Many in the rescue community work with surrounding county shelters because they do vaccinate their animals and therefore they can hold them longer and actively work with rescues in providing spay/neuter vouchers at little or no cost. There is even an organization in Onslow called Friends of Pender. Does that seem somewhat strange to you? Why do people who live in Onslow help the shelter outside our county and not the one in our county? The reason is some of the reasons previously mentioned. The other shelters vaccinate and welcome volunteers, have fundraisers, actively work with many rescues and transport services, apply and receive grants because of their efforts and low kill rates. They are pro active, not reactive in their rescue efforts.
There are a few great folks at the shelter who try and work with rescues despite the overall attitude of doing the opposite by the management. This attitude is probably the result of the unending amount of animals brought into the shelter every week and of being reactive and not proactive. How can other shelters that are substantially underfunded with substandard facilities make such a difference in the lives of the animals in their charge? When they make a call of help out to their community the funds and gifts are overflowing. At Onslow, even though they are rabies certified vaccinators, no low cost rabies clinics are held. Plans are far in the future to establish a low cost spay and neuter clinic to have an impact on the population explosion in our county.
There simply are not enough rescues, fosters or people to adopt these animals. Contact the Politicians who pass the laws for our community and demand a change!!!!! Enact laws for mandatory spay and neuter at low cost clinic, rabies vaccinations, and licensing and control large volume and back yard breeders. Ban stores from selling animals from puppy mills that make their profits off the suffering of these animals. As of Jan. 1, 2011, Illinois pet stores now must disclose information regarding every animal they sell and will no longer be able to hide the fact that they purchase their dogs from puppy mills or large puppy brokers. Lets us do the same here in NC.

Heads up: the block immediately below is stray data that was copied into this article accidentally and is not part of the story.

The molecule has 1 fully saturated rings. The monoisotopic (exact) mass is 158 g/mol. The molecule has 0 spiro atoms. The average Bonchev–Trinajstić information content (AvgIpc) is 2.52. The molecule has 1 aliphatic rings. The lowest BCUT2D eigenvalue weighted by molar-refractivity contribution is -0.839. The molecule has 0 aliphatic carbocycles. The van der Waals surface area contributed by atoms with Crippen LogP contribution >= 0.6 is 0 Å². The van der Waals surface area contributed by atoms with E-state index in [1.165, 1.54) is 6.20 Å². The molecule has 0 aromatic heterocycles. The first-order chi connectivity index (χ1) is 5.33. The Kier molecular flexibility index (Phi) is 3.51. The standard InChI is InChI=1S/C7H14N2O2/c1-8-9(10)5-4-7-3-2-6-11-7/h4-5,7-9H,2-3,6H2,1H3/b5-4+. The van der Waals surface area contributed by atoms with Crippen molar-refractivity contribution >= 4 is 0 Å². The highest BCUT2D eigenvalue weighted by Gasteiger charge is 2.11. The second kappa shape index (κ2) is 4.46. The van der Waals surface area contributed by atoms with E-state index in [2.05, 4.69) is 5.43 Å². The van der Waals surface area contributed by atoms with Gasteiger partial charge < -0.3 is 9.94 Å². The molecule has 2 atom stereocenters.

There are many simple reforms that we are currently presenting to the Director of the Health Department and some of our devoted county commissioners, but we need the support of our community. After all, you are the folks paying for it - approximately $100.00 per dog for the two week stay, if he's lucky, at a shelter that discourages volunteers. Why is that? Because they want the volunteers to scrub out the cages and not take the dogs for a walk. Besides who could handle every Thursday 25 to 35 dogs being marked for death and killed the following Friday morning. I believe that the cats have a much shorter cage life than the dogs as they are being sold to laboratories.
Please go to our web site www.oc-paw.com and to the page LETTER FROM A SHELTER MANAGER to get a small understanding of just what is happening here in our very small part of the world. Standing together we can make a difference for the change that is needed. Remember you elect the folks who make the laws for our community and are charged with enforcing them. If you don’t like something, change it! Every year I read letters such as mine hoping to let our community be aware of these problems, but there is no change. Will you be the change to make the difference? There is a grass roots meeting on the 18of January at the Auditorium of the Health Department in Jacksonvill612 College Street, Jacksonville, NC 28540e . Please be there at 6:30pm.
President & Founder
OCPAW Onslow County Partners for Animal Welfare, Inc
(Face Book) Onslow County Partners for Animal Welfare